New York Governor Uses Quick Draw to Make a Fast Buck
The use of gambling revenue to fund societal institutions like public education raises a challenging ethical question. While some people feel it is okay for the government to dangle temptations like slot machines and keno in front of its citizens in the name of societal good, others feel it is unfair and morally unjust to do so.
New York governor Andrew Cuomo is a supporter of dangling temptations. He recently promised his citizens he won't raise taxes to cover the state's $1.3 billion budget shortage. Instead, he plans to use revenue from the state's keno-like gambling game, Quick Draw, to help fill the gap. Since 1995, Quick Draw has padded New York's public education budget with a handsome 25% revenue. In his new state budget plan, Cuomo proposes to increase public access to the highly controversial Quick Draw game in order to soothe the state's hurting economy without raising taxes.
What is Quick Draw?
Initiated in New York in 1995, Quick Draw is a fast paced video number game in which gamblers wager money on 10 digits between 1 and 80.
Gamblers write down their chosen numbers, hand them to a bar tender or waitress with a $1 or $2 wager, and sit down at a table with their eyes glued to the screen, hoping for the best.
Quick Draw Growth and Change Throughout the Years
When it was first introduced in 1995, Quick Draw was only permitted in larger bars, restaurants, and other facilities over 2500 square feet where food and alcohol were served. Gamblers could access the game 13 hours out of every day, and the minimum betting age was 21.
In 2010, the amount of time the game could be played was increased from 13 to 23-and-a-half hours per day. The amount of revenue the game contributed to New York's education budget that year was $103 million.
In 2011, game locations were expanded to include establishments that do not serve food. The quality of the computer graphics on the Quick Draw TV screen were highly improved that year. The amount of revenue contributed to New York's education budget was $124.5 million, an increase of approximately $19 million over 2010.
In 2012, Quick Draw revenue contributed $138 million to New York's education budget, a $35 million increase over 2010.
Cuomo's Plan for Quick Draw in 2013 and Beyond
Cuomo, a Democratic governor in his third year of service, has proposed that Quick Draw locations be increased to include spaces smaller than 2500 feet that do not serve alcohol. This move would expand the total number of locations in New York by about 780, opening up more corner store opportunities for gamblers to invest their money in the system.
Cuomo also wants to reduce the age at which citizens can play the game from 21 to 18. The theory is that this age requirement reduction would inflate the number of people playing Quick Draw, thus increasing revenue. Ironically, adults under 21 in bars and other alcohol-serving establishments would be able to legally wager their money on Quick Draw, yet they would not be legally able to order a beer.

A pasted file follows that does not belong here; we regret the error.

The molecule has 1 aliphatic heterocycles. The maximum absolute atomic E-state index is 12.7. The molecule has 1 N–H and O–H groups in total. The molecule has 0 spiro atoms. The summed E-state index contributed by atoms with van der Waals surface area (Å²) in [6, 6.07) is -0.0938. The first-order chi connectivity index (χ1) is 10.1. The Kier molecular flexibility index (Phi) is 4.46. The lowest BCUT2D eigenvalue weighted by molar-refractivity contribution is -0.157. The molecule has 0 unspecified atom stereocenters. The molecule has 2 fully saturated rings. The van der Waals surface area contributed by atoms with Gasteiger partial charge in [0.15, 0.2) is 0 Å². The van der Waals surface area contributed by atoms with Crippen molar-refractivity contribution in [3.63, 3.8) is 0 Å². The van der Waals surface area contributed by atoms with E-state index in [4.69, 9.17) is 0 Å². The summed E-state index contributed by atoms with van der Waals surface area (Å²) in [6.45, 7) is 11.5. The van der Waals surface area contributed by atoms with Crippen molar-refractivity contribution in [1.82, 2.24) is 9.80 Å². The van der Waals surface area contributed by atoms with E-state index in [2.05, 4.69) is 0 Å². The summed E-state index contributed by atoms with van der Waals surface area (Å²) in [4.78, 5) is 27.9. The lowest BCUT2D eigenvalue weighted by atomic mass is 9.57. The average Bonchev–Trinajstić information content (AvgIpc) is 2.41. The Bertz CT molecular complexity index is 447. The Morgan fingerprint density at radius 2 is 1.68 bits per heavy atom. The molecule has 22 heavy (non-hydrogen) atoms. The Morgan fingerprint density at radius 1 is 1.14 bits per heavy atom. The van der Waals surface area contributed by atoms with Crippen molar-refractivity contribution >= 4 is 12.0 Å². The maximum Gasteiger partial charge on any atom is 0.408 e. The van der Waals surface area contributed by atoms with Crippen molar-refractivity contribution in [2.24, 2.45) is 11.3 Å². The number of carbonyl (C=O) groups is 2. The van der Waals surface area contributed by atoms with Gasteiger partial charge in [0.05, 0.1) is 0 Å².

Cuomo hypothesizes that these suggested changes would increase Quick Draw revenue by $12 million the first year and $24 million in the years after that, providing New York's struggling economy and educational system with a much-needed boost.
What Critics Are Saying About Cuomo's Plan for Expansion
Critics of Cuomo's Quick Draw expansion plan say that lowering the gambling age to 18 would cause a world of hurt for a new generation of gambling addicts. Steven Cymbrowitz, chairman of Assembly's Alcoholism and Drug Abuse Committee, has likened Quick Draw to "video crack." This refers to the highly addictive, fast paced nature of the game, in which gratification can be attained almost instantly. It also refers to the financially destructive nature of the game, in which large sums of money can be wagered and lost in a matter of hours.
Opponents also point out that, while the New York governor is willing to put forth the funds and effort for Quick Draw's expansion, the state has yet to increase its spending on therapeutic programs for addicted gamblers. If New York is going to dangle this extra temptation in front of its citizens, they argue, the state should also be willing to cough up the money for additional addiction programs to help counteract Quick Draw's hazardous side effects.
What Supporters Are Saying About Cuomo's Quick Draw Expansion
Those who advocate Cuomo's Quick Draw expansion claim that the availability of Quick Draw is no more detrimental to the public than the availability of other gambling activities like scratch off tickets, slot machines (click here), and the like.
Tough Ethical Questions, No Easy Answers
Gambling revenue can be a significant source of income for state budgets. Because the cash collected through gambling revenue is essentially given up voluntarily by citizens, it can lessen the need for taxation. As the United States struggles with an ailing economy, it is understandable that politicians like Cuomo would look to increased gambling revenue as a way to pad budgets and avoid raising taxes. Supporters of Cuomo's strategy maintain that the societal rate of pathological gambling is not worsened by the presence of more gambling opportunities. Critics of Cuomo's strategy say that too many innocent people will fall prey to the temptation of Quick Draw and suffer significant financial harm at the hands of the state government.